“He seems like a nice guy; he always dresses nicely in a suit,” Mulligan said. “He was very quiet.” Mulligan said he knew Hsu had been photographed with Sen. Barack Obama (D-Ill.) and Clinton. He said he thought Hsu lived in California most of the time and often traveled to China.

Hsu’s emergence as a major political fundraiser is equally mysterious.

Records indicate that he didn’t make his first federal campaign contribution until 2003, when he gave $2,000 to the presidential campaign of Sen. John F. Kerry (D-Mass.). Hsu rapidly established himself as a major donor, contributing to an array of Democrats — including California Sens. Dianne Feinstein and Barbara Boxer, Louisiana Sen. Mary L. Landrieu and New Mexico Gov. Bill Richardson.

All have said in recent days that they plan to divest their campaigns of Hsu’s donations.

Hsu has donated or raised more than $1 million for Democrats and their causes, often delivering large donations from multiple individuals. Some of these “bundled” contributions have raised suspicions. In particular, Hsu has worked closely with a family in Daly City, Calif., headed by William Paw, a mail carrier, and his wife, Alice, who is listed as a homemaker.

The Paws apparently never donated to national candidates until 2004. Since then, they have given $213,000, including $55,000 to Clinton. Barcella denies Hsu provided money for the contributions, which would violate federal law. The Paws, Barcella said, “have the financial wherewithal to make their own donations.”

As a result of his largesse, Hsu’s stock rose rapidly in Democratic circles.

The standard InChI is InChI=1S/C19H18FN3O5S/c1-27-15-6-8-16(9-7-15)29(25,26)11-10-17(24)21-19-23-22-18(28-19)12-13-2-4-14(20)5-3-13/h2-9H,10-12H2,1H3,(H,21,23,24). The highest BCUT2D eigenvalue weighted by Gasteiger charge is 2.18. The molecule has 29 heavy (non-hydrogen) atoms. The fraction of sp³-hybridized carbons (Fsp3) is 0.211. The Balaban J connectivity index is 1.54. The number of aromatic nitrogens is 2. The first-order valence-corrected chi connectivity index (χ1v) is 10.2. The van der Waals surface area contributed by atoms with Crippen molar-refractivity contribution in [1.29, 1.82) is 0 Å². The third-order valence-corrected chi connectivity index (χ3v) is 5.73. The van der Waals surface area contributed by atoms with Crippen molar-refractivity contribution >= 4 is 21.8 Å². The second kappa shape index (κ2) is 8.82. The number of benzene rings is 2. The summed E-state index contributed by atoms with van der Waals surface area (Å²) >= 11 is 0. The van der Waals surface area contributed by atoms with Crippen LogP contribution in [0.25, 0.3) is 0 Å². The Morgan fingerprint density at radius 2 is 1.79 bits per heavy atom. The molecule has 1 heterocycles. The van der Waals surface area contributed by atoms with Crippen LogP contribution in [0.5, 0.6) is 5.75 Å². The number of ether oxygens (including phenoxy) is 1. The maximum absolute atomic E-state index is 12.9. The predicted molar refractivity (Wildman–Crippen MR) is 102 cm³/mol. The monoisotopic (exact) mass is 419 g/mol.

He is a member of Clinton’s “HillRaiser” group, made up of individuals who each pledge to raise more than $100,000 for her presidential campaign. Hsu helped host a series of high-profile events, including one in March at the Beverly Hills home of Ron Burkle, an ardent Clinton backer. In May, he co-hosted a fundraiser in Palo Alto with Susie Tompkins Buell, another Clinton bundler.

In some cases, powerful Democrats have sought out Hsu. Kerrey, rumored to be weighing another run for public office, said he called Hsu to propose a meeting to recruit him to join the board at the New School.

“He had a very interesting background,” Kerrey said. “I was intrigued by the story of him coming from China to [attend UC Berkeley]. He went to Wharton.”

Kerrey said the university did not do background checks on prospective board members. Hsu gave thousands of dollars to the school in recent years, and helped host an event last year at which Clinton was the keynote speaker. Clinton helped steer nearly $1 million to the New School in a congressional earmark for a mentoring program for disadvantaged city youths.

Kerrey said Hsu had nothing to do with lining up Clinton to speak at the event, or with securing that earmark. Kerrey said Hsu had been an exemplary board member. “He came to meetings; he did the homework. He contributed financially,” Kerrey said.

Kerrey said he did not intend to ask Hsu to resign, despite Hsu’s criminal record. “It would be the board itself that would have to make the decision,” Kerrey said.

“Our board will be meeting in September. I’m sure it will be actively discussed.”

Kerrey said he never inquired about the source of Hsu’s wealth. “My presumption is that he’s rich,” he said.


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Chemical Agent Found in U.N. Office